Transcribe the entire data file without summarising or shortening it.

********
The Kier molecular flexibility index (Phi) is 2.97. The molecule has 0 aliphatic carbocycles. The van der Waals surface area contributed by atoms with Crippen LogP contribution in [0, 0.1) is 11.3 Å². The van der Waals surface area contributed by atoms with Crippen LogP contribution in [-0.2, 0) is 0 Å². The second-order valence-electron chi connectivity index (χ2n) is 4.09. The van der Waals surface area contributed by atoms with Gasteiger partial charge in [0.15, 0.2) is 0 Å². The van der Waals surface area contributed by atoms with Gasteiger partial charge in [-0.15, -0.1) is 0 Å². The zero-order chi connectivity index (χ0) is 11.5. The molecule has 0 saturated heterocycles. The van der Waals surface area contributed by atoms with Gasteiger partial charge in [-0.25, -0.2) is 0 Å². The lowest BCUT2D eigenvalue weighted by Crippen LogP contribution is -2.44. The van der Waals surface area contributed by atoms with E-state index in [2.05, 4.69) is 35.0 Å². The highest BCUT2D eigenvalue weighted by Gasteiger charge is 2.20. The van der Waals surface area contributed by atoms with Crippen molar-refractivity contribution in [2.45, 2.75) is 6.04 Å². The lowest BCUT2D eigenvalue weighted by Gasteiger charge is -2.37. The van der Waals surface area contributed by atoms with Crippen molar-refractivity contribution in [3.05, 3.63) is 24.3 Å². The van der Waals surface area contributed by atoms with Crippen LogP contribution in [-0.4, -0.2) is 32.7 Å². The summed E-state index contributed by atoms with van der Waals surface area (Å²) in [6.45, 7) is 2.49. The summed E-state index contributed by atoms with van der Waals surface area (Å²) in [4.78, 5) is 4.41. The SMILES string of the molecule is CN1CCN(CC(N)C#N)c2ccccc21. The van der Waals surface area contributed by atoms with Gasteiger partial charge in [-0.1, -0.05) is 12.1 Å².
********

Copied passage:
The Kier molecular flexibility index (Phi) is 2.97. The molecule has 0 aliphatic carbocycles. The van der Waals surface area contributed by atoms with Crippen LogP contribution in [0, 0.1) is 11.3 Å². The van der Waals surface area contributed by atoms with Crippen LogP contribution in [-0.2, 0) is 0 Å². The second-order valence-electron chi connectivity index (χ2n) is 4.09. The van der Waals surface area contributed by atoms with Gasteiger partial charge in [0.15, 0.2) is 0 Å². The van der Waals surface area contributed by atoms with Gasteiger partial charge in [-0.15, -0.1) is 0 Å². The zero-order chi connectivity index (χ0) is 11.5. The molecule has 0 saturated heterocycles. The van der Waals surface area contributed by atoms with Gasteiger partial charge in [-0.25, -0.2) is 0 Å². The lowest BCUT2D eigenvalue weighted by Crippen LogP contribution is -2.44. The van der Waals surface area contributed by atoms with E-state index in [2.05, 4.69) is 35.0 Å². The highest BCUT2D eigenvalue weighted by Gasteiger charge is 2.20. The van der Waals surface area contributed by atoms with Crippen molar-refractivity contribution in [2.45, 2.75) is 6.04 Å². The lowest BCUT2D eigenvalue weighted by Gasteiger charge is -2.37. The van der Waals surface area contributed by atoms with Crippen molar-refractivity contribution in [3.05, 3.63) is 24.3 Å². The van der Waals surface area contributed by atoms with Crippen LogP contribution in [-0.4, -0.2) is 32.7 Å². The summed E-state index contributed by atoms with van der Waals surface area (Å²) in [6.45, 7) is 2.49. The summed E-state index contributed by atoms with van der Waals surface area (Å²) in [4.78, 5) is 4.41. The SMILES string of the molecule is CN1CCN(CC(N)C#N)c2ccccc21. The van der Waals surface area contributed by atoms with Gasteiger partial charge in [-0.1, -0.05) is 12.1 Å².